Last year I rode in the 2011 Five Borough Bike Tour and blogged about it. The photo service that took pictures of riders got three very good pictures of me, which I purchased and published on my Picasa page, suitable for blackmailing me in the future.
I rode again in 2012 with the BronxWorks team (Tamara [unofficial captain], Jane, Declan, Julio, Josh, Cristina, and me). We raised money for BronxWorks, a wonderful settlement house in the Bronx that runs programs to support homeless families with children. Several of the riders on the BronxWorks team volunteer in programs at the organization’s facilities in the Bronx. All of the riders raised money to support the organization’s activities, including me.
This year’s ride was on Sunday 6 May 2012. The weather was cool and overcast in the morning, clearing and warming by mid-afternoon when I got home. Conditions were perfect for the ride. Cool enough to help riders dissipate the heat of the exertion, while clear and dry to keep the riders safe during the ride.
Unofficial captain Tamara rendezvoused with teammates Julio, Jane, and me in the Upper West Side at 6:20 AM. Registration materials this year had to be picked up in person at South Street Seaport, something that Tamara had organized, so she brought Jane and me our identification bibs and rider numbers, which we donned on the street corner. We then rode down to the starting point in TriBeCa, arriving at about 7:10 AM for the 7:45 AM start.
Starting ceremonies began at about 7:30 AM with a series of dignitaries addressing the crowd. The starting gun, well, actually the starting bursts of flame, came at 7:45 sharp and we were off.
One of the benefits of riding for an organized charity is the starting position. The over-30,000 riders in the Five Borough Bike Tour are organized into several tiers. The VIP tier of several hundred riders starts at the very front. Right behind the VIP tier is the charity group, another several hundred riders whose sponsoring organization, in our case BronxWorks, has arranged for them to start next. After that is the vast majority of riders.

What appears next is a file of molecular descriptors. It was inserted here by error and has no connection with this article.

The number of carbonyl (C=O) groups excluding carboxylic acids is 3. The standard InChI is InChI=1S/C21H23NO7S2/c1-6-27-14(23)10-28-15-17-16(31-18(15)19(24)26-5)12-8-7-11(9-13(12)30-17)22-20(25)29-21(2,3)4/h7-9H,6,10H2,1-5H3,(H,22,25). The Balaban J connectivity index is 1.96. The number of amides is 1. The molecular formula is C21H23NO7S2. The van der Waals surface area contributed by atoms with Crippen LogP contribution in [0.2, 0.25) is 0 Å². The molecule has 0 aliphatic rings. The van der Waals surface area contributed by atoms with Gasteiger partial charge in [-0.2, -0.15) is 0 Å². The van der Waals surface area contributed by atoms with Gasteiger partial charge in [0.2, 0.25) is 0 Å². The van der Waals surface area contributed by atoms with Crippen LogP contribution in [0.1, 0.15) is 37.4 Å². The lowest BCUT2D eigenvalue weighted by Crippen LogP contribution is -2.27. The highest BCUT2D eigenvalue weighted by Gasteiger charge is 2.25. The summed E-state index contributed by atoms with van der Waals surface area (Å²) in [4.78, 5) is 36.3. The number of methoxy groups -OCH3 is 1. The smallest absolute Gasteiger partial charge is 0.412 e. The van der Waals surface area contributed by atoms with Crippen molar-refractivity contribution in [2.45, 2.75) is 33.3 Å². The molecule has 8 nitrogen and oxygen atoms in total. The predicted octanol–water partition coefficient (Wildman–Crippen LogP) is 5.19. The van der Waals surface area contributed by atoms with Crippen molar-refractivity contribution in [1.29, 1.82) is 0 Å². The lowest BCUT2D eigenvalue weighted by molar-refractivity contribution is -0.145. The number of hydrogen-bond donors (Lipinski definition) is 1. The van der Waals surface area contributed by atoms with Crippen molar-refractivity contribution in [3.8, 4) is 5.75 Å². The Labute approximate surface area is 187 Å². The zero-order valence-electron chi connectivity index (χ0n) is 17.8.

Last year there were numerous points on the tour where traffic bottlenecked and we were forced to pause for long periods of time, standing still or walking our bikes. Last year’s bottlenecks included the first mile or two after the start, the mile of Sixth Avenue before we entered Central Park, and somewhere on the BQE where construction forced the route onto a narrow ramp. I know that one of my friends who rode last year in a non-charity group, spent over an hour after the starting gun before he got moving.
This year, by contrast, the bike tour operators implemented a collection of improvements to the starting process and the route that resulted in essentially no bottlenecks anywhere. As a result our team finished fifteen minutes ahead of our finishing time from last year, despite two equipment mishaps.
The first mishap affected me in Central Park. As we started a long descent I decided to shift from the low range to the high range on my 31-year-old Motobecane Jubile Sport. The cable connecting the shift lever to the derailleur slipped loose and my chain popped off the gear and hung up around the axle of the crankshaft. I pulled over and lost five minutes getting things sorted out. I was soon back on the road. I could still pedal fine, and I could shift with the rear derailleur, so I had a fine six-speed bike on which I could easily finish the ride. At the same time I noticed a little vibration in my rear wheel that signaled that some of the spokes were loosening, a more alarming situation.
Aside – my road bike